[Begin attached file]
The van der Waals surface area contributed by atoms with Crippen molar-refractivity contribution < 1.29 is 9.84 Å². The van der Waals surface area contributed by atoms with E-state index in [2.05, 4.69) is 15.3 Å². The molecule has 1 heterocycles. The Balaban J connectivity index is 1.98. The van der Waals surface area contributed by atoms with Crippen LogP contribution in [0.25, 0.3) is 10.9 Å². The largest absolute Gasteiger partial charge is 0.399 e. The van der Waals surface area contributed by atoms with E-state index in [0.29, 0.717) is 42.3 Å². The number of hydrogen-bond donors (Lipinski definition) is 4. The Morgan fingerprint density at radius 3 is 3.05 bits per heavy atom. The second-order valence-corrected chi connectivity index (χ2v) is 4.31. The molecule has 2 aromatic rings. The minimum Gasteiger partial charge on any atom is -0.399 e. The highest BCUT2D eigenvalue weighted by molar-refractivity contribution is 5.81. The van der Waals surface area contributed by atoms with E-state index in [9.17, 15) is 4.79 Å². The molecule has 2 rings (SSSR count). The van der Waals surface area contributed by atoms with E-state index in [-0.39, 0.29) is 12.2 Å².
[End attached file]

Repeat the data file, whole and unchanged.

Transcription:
The van der Waals surface area contributed by atoms with Crippen molar-refractivity contribution < 1.29 is 9.84 Å². The van der Waals surface area contributed by atoms with E-state index in [2.05, 4.69) is 15.3 Å². The molecule has 1 heterocycles. The Balaban J connectivity index is 1.98. The van der Waals surface area contributed by atoms with Crippen LogP contribution in [0.25, 0.3) is 10.9 Å². The largest absolute Gasteiger partial charge is 0.399 e. The van der Waals surface area contributed by atoms with E-state index in [0.29, 0.717) is 42.3 Å². The number of hydrogen-bond donors (Lipinski definition) is 4. The Morgan fingerprint density at radius 3 is 3.05 bits per heavy atom. The second-order valence-corrected chi connectivity index (χ2v) is 4.31. The molecule has 2 aromatic rings. The minimum Gasteiger partial charge on any atom is -0.399 e. The highest BCUT2D eigenvalue weighted by molar-refractivity contribution is 5.81. The van der Waals surface area contributed by atoms with E-state index in [9.17, 15) is 4.79 Å². The molecule has 2 rings (SSSR count). The van der Waals surface area contributed by atoms with E-state index in [-0.39, 0.29) is 12.2 Å².